- Tight Seal – Disk provides drip-tight shutoff when fully closed, preventing internal leakage and water loss.
- Easy Throttling – Handwheel provides fine control over small movements of the disk for minute flow adjustments. Great for throttling applications.
- Some Drawbacks – Higher head loss when open compared to other valve types as the disk obstructs the flow path. Higher maintenance requirements and costs.
Globe valves are chosen when accurate flow throttling and control are needed, such as to regulate sprinkler systems. The ability to make small flow changes and get complete shutoff suits globe valves well for these applications.
Check valves are designed to allow water to flow in only one direction. They open with forward flow and close automatically to prevent reverse flow. This is useful for preventing backflow in plumbing systems.
Some useful features of check valves:
- Prevent Reverse Flow – Check valves have a spring-loaded disk, ball, or flap that only opens with forward water flow. Closes tightly when the flow stops or reverses.
- Automatic Operation – No manual control is required. Check valves operate independently based on flow direction, closing when needed to stop backflow.
- Slam Prevention – Spring-loaded checks with cushioning prevent valve slam and water hammer from abrupt closures.
- No Maintenance – Check valves are self-operating with no manual controls or maintenance needs. Long service life.
- Compact Design – Smaller than other types of valves. Check valves easily fit into tight spaces.
- Low Cost – Simple inner workings with only a few moving parts. Cheaper than other shutoff valves.
- Limitations – Check valves only function automatically in one direction. They can’t be manually opened/closed or throttle flow.
Check valves provide vital backflow prevention in underground water lines. Their automatic closure prevents contamination while requiring no ongoing service.
Butterfly valves are rotary-type valves that use a disk pivotally mounted in the flow path to regulate water volume. They offer simplicity, compact design, fast operation, and cost-effectiveness.
Key attributes of butterfly valves:
- Simple & Compact – The thin profile of the butterfly disk allows for a compact, lightweight design that fits in tight spaces.
- Quick Operation – Quarter turn to fully open/close. Butterfly valves allow rapid on/off water control.
- Lower Cost – Far fewer parts than other types of valves. Cost-effective flow regulation.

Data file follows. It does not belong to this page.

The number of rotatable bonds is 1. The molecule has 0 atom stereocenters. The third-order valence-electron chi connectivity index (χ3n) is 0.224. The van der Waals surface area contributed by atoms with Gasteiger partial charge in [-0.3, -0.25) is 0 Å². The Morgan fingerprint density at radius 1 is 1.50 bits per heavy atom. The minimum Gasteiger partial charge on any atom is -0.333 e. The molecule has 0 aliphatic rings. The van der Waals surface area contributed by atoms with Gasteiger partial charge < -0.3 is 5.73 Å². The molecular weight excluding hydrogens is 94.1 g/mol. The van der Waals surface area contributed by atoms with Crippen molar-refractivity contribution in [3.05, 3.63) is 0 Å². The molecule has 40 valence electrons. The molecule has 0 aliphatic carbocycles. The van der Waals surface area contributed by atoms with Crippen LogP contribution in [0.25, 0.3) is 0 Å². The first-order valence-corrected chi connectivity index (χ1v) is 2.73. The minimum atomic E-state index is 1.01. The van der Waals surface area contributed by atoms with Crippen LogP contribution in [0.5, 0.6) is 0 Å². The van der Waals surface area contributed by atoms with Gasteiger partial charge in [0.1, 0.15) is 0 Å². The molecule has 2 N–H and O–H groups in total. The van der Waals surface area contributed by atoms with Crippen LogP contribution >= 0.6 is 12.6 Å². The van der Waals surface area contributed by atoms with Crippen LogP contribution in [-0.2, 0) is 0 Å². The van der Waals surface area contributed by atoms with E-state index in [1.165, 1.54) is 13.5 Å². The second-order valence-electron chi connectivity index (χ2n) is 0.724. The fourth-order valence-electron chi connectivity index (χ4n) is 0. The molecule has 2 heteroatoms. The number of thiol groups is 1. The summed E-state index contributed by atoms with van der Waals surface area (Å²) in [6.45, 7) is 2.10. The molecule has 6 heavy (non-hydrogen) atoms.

- High Capacity – Butterfly disk enables high flow capacity relative to size. Handles heavy flows.
- Drawbacks – Not suitable for throttling. Less durable sealing than other shutoff valves. Higher head loss.
Butterfly valves shine where simple on/off control is needed in a tight space without requiring throttling capability. Their fast action and lower cost make them an appealing choice for large-scale shutoff applications.
As you can see, each type of underground water shut-off valve has its own set of advantages and drawbacks. Gate valves offer a durable and economical on/off control. Ball valves enable accurate flow regulation. Globe valves are unmatched for precise throttling. Check valves automatically to prevent backflow. Butterfly valves provide a compact and fast full bore on/off control.
Key Considerations When Selecting a Water Shut Off Valve
Choosing the right type of valve for your underground water shut-off involves balancing factors like pipe size, material, water pressure, desired flow capacity, frequency of use, and cost. Consider the following:
- Pipe size – Select a valve sized for the service line. Butterfly valves are only for large mains. Ball or gate valves work for typical 1⁄2 to 2 inch residential lines.
- Pipe material – Match valve material to the pipe. Avoid mixing copper, galvanized, and ABS plastic if possible.
- Water pressure – Determine your home’s typical pressure range. Valves must withstand pressure surges without leaking.
- Flow rate needed – Assess your household and irrigation flow rate needs. Ball and butterfly valves have lower capacities.
- Frequency of use – Frequently operated valves better resist seizing up and wear issues. Infrequent use favors durable gate designs.
- Budget – Ball valves offer the most economical option. Gate and butterfly valves carry a premium cost.
Properly matching the valve type to your unique requirements results in years of trouble-free performance. Consulting a professional plumber for recommendations is wise.
Locating and Operating that Mysterious Underground Shut Off